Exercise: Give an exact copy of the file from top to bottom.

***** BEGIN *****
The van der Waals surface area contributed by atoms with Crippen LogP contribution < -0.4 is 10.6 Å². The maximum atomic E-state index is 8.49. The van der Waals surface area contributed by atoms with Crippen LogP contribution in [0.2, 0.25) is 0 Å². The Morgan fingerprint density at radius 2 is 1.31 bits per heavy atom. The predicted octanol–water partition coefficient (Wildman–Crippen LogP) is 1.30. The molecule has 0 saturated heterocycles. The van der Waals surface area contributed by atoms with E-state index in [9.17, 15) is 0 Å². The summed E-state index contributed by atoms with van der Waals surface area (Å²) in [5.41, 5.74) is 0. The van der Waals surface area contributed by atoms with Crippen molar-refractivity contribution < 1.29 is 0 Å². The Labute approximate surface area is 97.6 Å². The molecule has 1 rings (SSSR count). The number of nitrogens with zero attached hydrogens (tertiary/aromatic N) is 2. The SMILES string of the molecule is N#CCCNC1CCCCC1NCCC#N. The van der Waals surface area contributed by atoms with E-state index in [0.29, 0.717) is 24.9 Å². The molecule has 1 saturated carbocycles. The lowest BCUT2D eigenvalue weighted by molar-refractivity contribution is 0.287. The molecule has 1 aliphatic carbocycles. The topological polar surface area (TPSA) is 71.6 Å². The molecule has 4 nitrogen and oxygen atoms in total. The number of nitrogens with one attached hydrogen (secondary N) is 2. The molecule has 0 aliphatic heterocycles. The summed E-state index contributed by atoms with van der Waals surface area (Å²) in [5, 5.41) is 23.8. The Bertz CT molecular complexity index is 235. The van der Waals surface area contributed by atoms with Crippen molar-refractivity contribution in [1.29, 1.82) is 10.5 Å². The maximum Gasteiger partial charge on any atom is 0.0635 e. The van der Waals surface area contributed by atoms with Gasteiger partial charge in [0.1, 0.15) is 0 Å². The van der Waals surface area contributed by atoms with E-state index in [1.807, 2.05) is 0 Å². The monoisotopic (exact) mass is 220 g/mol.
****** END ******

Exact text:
The van der Waals surface area contributed by atoms with Crippen LogP contribution < -0.4 is 10.6 Å². The maximum atomic E-state index is 8.49. The van der Waals surface area contributed by atoms with Crippen LogP contribution in [0.2, 0.25) is 0 Å². The Morgan fingerprint density at radius 2 is 1.31 bits per heavy atom. The predicted octanol–water partition coefficient (Wildman–Crippen LogP) is 1.30. The molecule has 0 saturated heterocycles. The van der Waals surface area contributed by atoms with E-state index in [9.17, 15) is 0 Å². The summed E-state index contributed by atoms with van der Waals surface area (Å²) in [5.41, 5.74) is 0. The van der Waals surface area contributed by atoms with Crippen molar-refractivity contribution < 1.29 is 0 Å². The Labute approximate surface area is 97.6 Å². The molecule has 1 rings (SSSR count). The number of nitrogens with zero attached hydrogens (tertiary/aromatic N) is 2. The SMILES string of the molecule is N#CCCNC1CCCCC1NCCC#N. The van der Waals surface area contributed by atoms with E-state index in [0.29, 0.717) is 24.9 Å². The molecule has 1 saturated carbocycles. The lowest BCUT2D eigenvalue weighted by molar-refractivity contribution is 0.287. The molecule has 1 aliphatic carbocycles. The topological polar surface area (TPSA) is 71.6 Å². The molecule has 4 nitrogen and oxygen atoms in total. The number of nitrogens with one attached hydrogen (secondary N) is 2. The molecule has 0 aliphatic heterocycles. The summed E-state index contributed by atoms with van der Waals surface area (Å²) in [5, 5.41) is 23.8. The Bertz CT molecular complexity index is 235. The van der Waals surface area contributed by atoms with Crippen molar-refractivity contribution in [1.29, 1.82) is 10.5 Å². The maximum Gasteiger partial charge on any atom is 0.0635 e. The van der Waals surface area contributed by atoms with Gasteiger partial charge in [0.1, 0.15) is 0 Å². The van der Waals surface area contributed by atoms with E-state index in [1.807, 2.05) is 0 Å². The monoisotopic (exact) mass is 220 g/mol.